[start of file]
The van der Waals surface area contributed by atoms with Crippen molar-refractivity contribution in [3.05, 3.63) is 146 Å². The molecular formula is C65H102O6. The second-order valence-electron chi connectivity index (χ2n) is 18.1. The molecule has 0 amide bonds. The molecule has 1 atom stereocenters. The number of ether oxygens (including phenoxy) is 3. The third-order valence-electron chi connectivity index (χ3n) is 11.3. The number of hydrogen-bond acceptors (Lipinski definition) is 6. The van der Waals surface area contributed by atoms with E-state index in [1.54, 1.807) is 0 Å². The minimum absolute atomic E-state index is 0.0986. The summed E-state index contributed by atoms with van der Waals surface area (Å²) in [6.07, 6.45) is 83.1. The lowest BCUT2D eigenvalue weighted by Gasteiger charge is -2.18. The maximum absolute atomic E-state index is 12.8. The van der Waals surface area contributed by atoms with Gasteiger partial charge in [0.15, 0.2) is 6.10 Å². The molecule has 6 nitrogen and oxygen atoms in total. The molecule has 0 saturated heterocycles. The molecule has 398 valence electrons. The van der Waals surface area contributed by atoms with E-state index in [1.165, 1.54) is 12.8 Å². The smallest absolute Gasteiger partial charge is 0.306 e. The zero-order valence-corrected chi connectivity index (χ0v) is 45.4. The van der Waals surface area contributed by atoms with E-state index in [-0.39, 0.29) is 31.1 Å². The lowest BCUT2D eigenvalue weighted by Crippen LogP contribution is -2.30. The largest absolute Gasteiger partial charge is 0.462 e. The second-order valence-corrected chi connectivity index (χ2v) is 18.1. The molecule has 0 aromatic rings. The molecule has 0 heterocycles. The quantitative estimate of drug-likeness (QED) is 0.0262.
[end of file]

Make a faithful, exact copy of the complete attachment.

The van der Waals surface area contributed by atoms with Crippen molar-refractivity contribution in [3.05, 3.63) is 146 Å². The molecular formula is C65H102O6. The second-order valence-electron chi connectivity index (χ2n) is 18.1. The molecule has 0 amide bonds. The molecule has 1 atom stereocenters. The number of ether oxygens (including phenoxy) is 3. The third-order valence-electron chi connectivity index (χ3n) is 11.3. The number of hydrogen-bond acceptors (Lipinski definition) is 6. The van der Waals surface area contributed by atoms with E-state index in [1.54, 1.807) is 0 Å². The minimum absolute atomic E-state index is 0.0986. The summed E-state index contributed by atoms with van der Waals surface area (Å²) in [6.07, 6.45) is 83.1. The lowest BCUT2D eigenvalue weighted by Gasteiger charge is -2.18. The maximum absolute atomic E-state index is 12.8. The van der Waals surface area contributed by atoms with Gasteiger partial charge in [0.15, 0.2) is 6.10 Å². The molecule has 6 nitrogen and oxygen atoms in total. The molecule has 0 saturated heterocycles. The molecule has 398 valence electrons. The van der Waals surface area contributed by atoms with E-state index in [1.165, 1.54) is 12.8 Å². The smallest absolute Gasteiger partial charge is 0.306 e. The zero-order valence-corrected chi connectivity index (χ0v) is 45.4. The van der Waals surface area contributed by atoms with E-state index in [-0.39, 0.29) is 31.1 Å². The lowest BCUT2D eigenvalue weighted by Crippen LogP contribution is -2.30. The largest absolute Gasteiger partial charge is 0.462 e. The second-order valence-corrected chi connectivity index (χ2v) is 18.1. The molecule has 0 aromatic rings. The molecule has 0 heterocycles. The quantitative estimate of drug-likeness (QED) is 0.0262.